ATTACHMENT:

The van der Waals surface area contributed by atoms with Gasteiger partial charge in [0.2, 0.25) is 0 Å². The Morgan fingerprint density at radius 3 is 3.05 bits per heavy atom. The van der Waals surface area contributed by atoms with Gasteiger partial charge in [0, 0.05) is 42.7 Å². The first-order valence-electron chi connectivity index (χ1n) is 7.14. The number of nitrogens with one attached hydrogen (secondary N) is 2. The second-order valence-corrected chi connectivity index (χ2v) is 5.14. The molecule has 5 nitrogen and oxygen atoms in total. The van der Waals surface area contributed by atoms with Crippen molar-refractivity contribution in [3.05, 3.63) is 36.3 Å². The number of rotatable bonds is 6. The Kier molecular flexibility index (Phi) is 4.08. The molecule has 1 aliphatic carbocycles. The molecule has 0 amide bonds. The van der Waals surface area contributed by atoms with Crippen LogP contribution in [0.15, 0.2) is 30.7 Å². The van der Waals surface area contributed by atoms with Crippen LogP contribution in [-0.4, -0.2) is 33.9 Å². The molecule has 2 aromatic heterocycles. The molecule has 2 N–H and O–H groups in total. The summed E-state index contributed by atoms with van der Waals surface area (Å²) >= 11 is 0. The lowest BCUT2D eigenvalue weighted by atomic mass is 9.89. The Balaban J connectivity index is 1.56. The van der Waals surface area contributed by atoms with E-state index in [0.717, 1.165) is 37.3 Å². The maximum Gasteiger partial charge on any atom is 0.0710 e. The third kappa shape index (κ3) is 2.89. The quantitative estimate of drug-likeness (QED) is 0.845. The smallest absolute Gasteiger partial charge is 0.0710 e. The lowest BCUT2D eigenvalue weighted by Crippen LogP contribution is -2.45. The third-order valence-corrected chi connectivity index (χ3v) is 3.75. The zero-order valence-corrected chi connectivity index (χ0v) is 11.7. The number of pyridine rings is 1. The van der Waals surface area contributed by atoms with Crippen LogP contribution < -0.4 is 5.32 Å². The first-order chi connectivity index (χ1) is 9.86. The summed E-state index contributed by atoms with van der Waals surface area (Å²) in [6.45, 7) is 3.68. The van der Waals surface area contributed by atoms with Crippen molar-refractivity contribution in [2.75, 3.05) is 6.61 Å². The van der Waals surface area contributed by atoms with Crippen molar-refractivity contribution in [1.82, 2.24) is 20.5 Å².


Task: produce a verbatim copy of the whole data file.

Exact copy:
The van der Waals surface area contributed by atoms with Gasteiger partial charge in [0.2, 0.25) is 0 Å². The Morgan fingerprint density at radius 3 is 3.05 bits per heavy atom. The van der Waals surface area contributed by atoms with Gasteiger partial charge in [0, 0.05) is 42.7 Å². The first-order valence-electron chi connectivity index (χ1n) is 7.14. The number of nitrogens with one attached hydrogen (secondary N) is 2. The second-order valence-corrected chi connectivity index (χ2v) is 5.14. The molecule has 5 nitrogen and oxygen atoms in total. The van der Waals surface area contributed by atoms with Crippen molar-refractivity contribution in [3.05, 3.63) is 36.3 Å². The number of rotatable bonds is 6. The Kier molecular flexibility index (Phi) is 4.08. The molecule has 1 aliphatic carbocycles. The molecule has 0 amide bonds. The van der Waals surface area contributed by atoms with Crippen LogP contribution in [0.15, 0.2) is 30.7 Å². The van der Waals surface area contributed by atoms with Crippen LogP contribution in [-0.4, -0.2) is 33.9 Å². The molecule has 2 aromatic heterocycles. The molecule has 2 N–H and O–H groups in total. The summed E-state index contributed by atoms with van der Waals surface area (Å²) >= 11 is 0. The lowest BCUT2D eigenvalue weighted by atomic mass is 9.89. The Balaban J connectivity index is 1.56. The van der Waals surface area contributed by atoms with E-state index in [0.717, 1.165) is 37.3 Å². The maximum Gasteiger partial charge on any atom is 0.0710 e. The third kappa shape index (κ3) is 2.89. The quantitative estimate of drug-likeness (QED) is 0.845. The smallest absolute Gasteiger partial charge is 0.0710 e. The lowest BCUT2D eigenvalue weighted by Crippen LogP contribution is -2.45. The third-order valence-corrected chi connectivity index (χ3v) is 3.75. The zero-order valence-corrected chi connectivity index (χ0v) is 11.7. The number of pyridine rings is 1. The van der Waals surface area contributed by atoms with Crippen LogP contribution < -0.4 is 5.32 Å². The first-order chi connectivity index (χ1) is 9.86. The summed E-state index contributed by atoms with van der Waals surface area (Å²) in [6.45, 7) is 3.68. The van der Waals surface area contributed by atoms with Crippen molar-refractivity contribution in [2.75, 3.05) is 6.61 Å². The van der Waals surface area contributed by atoms with Crippen molar-refractivity contribution in [1.82, 2.24) is 20.5 Å².